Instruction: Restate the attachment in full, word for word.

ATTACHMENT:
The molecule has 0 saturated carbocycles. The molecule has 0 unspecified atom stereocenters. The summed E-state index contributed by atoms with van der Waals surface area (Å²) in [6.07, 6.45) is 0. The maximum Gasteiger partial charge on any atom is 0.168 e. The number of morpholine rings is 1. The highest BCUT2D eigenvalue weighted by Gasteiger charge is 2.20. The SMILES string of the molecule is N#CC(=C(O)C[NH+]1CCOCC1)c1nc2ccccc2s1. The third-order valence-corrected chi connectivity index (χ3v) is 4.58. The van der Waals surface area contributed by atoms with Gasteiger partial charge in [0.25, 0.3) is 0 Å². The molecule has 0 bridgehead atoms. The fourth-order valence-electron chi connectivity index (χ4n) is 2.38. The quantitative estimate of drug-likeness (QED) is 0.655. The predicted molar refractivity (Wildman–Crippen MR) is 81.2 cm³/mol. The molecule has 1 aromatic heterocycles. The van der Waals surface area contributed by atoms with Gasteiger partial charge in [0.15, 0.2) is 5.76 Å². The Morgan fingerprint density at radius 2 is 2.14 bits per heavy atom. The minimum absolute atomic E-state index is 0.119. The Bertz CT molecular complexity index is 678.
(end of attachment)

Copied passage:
The molecule has 0 saturated carbocycles. The molecule has 0 unspecified atom stereocenters. The summed E-state index contributed by atoms with van der Waals surface area (Å²) in [6.07, 6.45) is 0. The maximum Gasteiger partial charge on any atom is 0.168 e. The number of morpholine rings is 1. The highest BCUT2D eigenvalue weighted by Gasteiger charge is 2.20. The SMILES string of the molecule is N#CC(=C(O)C[NH+]1CCOCC1)c1nc2ccccc2s1. The third-order valence-corrected chi connectivity index (χ3v) is 4.58. The van der Waals surface area contributed by atoms with Gasteiger partial charge in [0.25, 0.3) is 0 Å². The molecule has 0 bridgehead atoms. The fourth-order valence-electron chi connectivity index (χ4n) is 2.38. The quantitative estimate of drug-likeness (QED) is 0.655. The predicted molar refractivity (Wildman–Crippen MR) is 81.2 cm³/mol. The molecule has 1 aromatic heterocycles. The van der Waals surface area contributed by atoms with Gasteiger partial charge in [0.15, 0.2) is 5.76 Å². The Morgan fingerprint density at radius 2 is 2.14 bits per heavy atom. The minimum absolute atomic E-state index is 0.119. The Bertz CT molecular complexity index is 678.